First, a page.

By Christopher Heaney and Sara Huston Katsanis

Editor’s note: North Carolina’s criminal DNA testing system will be expanded with Gov. Bev Perdue signing a bill Thursday that directs police, starting Feb. 1, to take DNA samples of suspects facing certain felony charges, such as murder, rape and other serious crimes. The samples will be entered into the state’s DNA database and ran against DNA evidence in unsolved crimes. Christopher Heaney and Sara Huston Katsanis are researchers at This article was written before the N.C. law was signed.

DURHAM, N.C. – Valerie Neumann was drugged and raped in 2006, but the DNA her attacker left behind is still untested. Her case is not unusual.

Government estimates indicate that hundreds of thousands of rape kits and other evidence linger on laboratory shelves, even though DNA evidence and the FBI’s nation-wide DNA database of offenders have helped convict thousands of criminals.

How widespread is the problem? Earlier this year, Human Rights Watch reported 10,500 untested rape kits in Detroit and another 4,000 in Houston. The status of rape kits is so poorly tracked that we can only estimate how many are untested today. As for the samples collected from offenders, the Department of Justice reports there were more than 700,000 unanalyzed DNA samples from convicted offenders in labs as of 2007.

The inexcusable backlogs led Ms. Neumann to tell the U.S. House of Representatives recently: "I used to believe in our Justice System, but after my experience I have lost faith." In spite of the backlogs of DNA from both crime evidence and offenders, many states, including Washington, want to expand their DNA databases to include a wider range of convicted offenders and arrestees – people who have been arrested for a felony, but not yet tried or convicted.

As of June 2010, 23 states had passed legislation to collect DNA from arrestees, and the federal government has begun gathering DNA from arrestees and detained immigrants.

Advocates of expanding DNA databases argue that putting more criminals and arrestees into the databases will help solve crimes and allow earlier apprehension of violent criminals. But evidence for that is lacking so far, and diverting resources to expand the collection of DNA takes away funds needed to analyze the evidence already accumulated.

And because of a strange set of incentives, labs remain eligible for some federal assistance to process DNA samples only so long as they are running behind. Regardless of Congressional intent, federal funding rewards maintaining a backlog.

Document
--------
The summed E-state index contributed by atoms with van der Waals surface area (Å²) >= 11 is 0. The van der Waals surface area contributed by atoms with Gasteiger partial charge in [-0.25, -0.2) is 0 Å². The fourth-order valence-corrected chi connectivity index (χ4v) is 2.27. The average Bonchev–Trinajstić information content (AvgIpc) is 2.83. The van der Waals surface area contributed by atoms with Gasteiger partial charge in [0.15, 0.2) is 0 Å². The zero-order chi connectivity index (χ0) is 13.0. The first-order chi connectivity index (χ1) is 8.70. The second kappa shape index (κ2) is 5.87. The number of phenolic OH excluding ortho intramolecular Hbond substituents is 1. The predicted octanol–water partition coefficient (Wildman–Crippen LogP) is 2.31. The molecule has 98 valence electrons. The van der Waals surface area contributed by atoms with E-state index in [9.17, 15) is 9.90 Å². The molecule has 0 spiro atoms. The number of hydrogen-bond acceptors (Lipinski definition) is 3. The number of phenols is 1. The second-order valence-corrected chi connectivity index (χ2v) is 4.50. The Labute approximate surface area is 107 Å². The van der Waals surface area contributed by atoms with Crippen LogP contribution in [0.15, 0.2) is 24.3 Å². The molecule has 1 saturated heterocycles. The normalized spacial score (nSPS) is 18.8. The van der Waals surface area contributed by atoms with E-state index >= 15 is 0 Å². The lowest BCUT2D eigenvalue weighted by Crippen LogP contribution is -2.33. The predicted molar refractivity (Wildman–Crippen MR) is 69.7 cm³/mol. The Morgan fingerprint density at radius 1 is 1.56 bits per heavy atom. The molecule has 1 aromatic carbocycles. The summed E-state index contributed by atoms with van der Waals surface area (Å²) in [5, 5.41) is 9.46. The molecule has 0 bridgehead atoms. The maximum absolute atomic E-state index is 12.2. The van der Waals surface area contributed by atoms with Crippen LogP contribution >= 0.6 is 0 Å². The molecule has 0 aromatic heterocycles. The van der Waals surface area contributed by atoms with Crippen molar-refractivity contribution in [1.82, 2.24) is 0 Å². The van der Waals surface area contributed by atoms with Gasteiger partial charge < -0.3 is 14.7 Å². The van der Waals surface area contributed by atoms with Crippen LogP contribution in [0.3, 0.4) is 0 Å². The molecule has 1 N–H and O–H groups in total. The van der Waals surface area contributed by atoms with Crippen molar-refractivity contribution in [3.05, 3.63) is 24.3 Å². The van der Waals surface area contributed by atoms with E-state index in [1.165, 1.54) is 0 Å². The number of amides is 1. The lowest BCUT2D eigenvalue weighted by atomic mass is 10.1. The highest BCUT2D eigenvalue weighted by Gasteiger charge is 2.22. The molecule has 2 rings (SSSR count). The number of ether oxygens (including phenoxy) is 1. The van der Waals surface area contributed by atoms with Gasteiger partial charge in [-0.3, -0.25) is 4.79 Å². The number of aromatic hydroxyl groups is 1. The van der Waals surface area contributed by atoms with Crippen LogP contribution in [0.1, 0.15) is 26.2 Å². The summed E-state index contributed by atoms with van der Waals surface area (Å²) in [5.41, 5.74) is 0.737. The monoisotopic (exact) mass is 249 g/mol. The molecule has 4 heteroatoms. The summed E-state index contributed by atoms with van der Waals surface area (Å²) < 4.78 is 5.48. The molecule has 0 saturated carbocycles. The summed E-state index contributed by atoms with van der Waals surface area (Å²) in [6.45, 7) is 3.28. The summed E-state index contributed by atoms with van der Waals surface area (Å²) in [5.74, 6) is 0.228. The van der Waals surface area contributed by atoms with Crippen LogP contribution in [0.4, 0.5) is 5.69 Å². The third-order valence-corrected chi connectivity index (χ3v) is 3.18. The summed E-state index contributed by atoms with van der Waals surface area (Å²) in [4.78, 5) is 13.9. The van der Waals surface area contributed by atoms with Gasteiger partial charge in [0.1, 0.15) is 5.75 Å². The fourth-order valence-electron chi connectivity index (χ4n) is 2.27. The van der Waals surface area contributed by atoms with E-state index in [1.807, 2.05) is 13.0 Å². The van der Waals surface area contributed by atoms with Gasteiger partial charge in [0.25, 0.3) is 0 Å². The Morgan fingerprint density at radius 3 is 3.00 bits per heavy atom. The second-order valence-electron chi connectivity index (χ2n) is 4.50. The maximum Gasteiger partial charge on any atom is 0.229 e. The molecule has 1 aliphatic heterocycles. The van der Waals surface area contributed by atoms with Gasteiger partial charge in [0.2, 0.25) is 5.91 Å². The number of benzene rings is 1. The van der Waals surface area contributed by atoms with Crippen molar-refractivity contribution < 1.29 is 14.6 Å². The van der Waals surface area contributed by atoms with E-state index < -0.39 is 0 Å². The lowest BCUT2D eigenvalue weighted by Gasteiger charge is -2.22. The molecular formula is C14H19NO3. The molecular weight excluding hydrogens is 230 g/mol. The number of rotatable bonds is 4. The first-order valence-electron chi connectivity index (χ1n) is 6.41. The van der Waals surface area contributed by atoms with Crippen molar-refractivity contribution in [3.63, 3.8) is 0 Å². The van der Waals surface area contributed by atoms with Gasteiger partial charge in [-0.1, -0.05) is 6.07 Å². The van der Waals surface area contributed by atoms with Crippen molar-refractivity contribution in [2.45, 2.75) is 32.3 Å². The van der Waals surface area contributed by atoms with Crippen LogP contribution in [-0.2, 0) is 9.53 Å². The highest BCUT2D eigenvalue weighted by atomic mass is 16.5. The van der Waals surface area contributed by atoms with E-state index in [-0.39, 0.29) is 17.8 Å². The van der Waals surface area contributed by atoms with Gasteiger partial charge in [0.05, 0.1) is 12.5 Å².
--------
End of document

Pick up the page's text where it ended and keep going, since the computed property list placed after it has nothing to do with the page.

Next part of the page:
In May, the U.S. House of Representatives passed Katie’s Bill, which could make matters worse by providing bonuses to states that collect DNA samples from those arrested for murder, rape, assault and burglary. Such an increase in DNA collection would further burden labs with hundreds of thousands of new samples.

It’s worth considering that supporters of Katie’s Bill include companies that stand to benefit from the growing market for genetic testing. They have hired lobbyists to support legislation such as Katie’s Bill and federal DNA backlog programs.

Even if labs had sufficient resources to both reduce backlogs and collect and analyze arrestee DNA, some initiatives to expand DNA databases raise constitutional concerns.This month, the American Civil Liberties Union will argue that California’s Proposition 69, which expanded the state’s DNA collection to include some arrestees, violates the Fourth Amendment ban on warrantless, suspicionless searches.

California’s law further allows samples and data from arrestees who aren’t charged or who are found not guilty to be kept unless arrestees get a court order for their destruction. This puts the burden of removing DNA from a criminal database on people who are presumably innocent.

We urge Congress to reward states for eliminating rape kit backlogs and timely processing of samples, not for increasing backlogs of offenders or suspects’ DNA. As the Senate considers Katie’s Bill, and more states consider collecting arrestees’ DNA, legislators should put a priority on analyzing existing DNA evidence and securing constitutionally valid convictions.

Also, if states do collect from arrestees, the samples and profiles in the databases from those not charged or convicted should be destroyed automatically, as some states already do. The charges associated with each arrestee should be recorded along with their DNA profiles, so that the link between expanded collection schemes and crime might be tested.

States also should be required to report the number of backlogged samples from crime scene evidence separate from backlogs of offender and arrestee samples. Let’s focus our limited resources on existing cases rather than cataloguing DNA from an increasingly broad number of Americans.

There’s no question that DNA databases can be an invaluable tool for law enforcement, but only if they are used judiciously and with the expeditious analysis of evidence from victims like Valerie Neumann.

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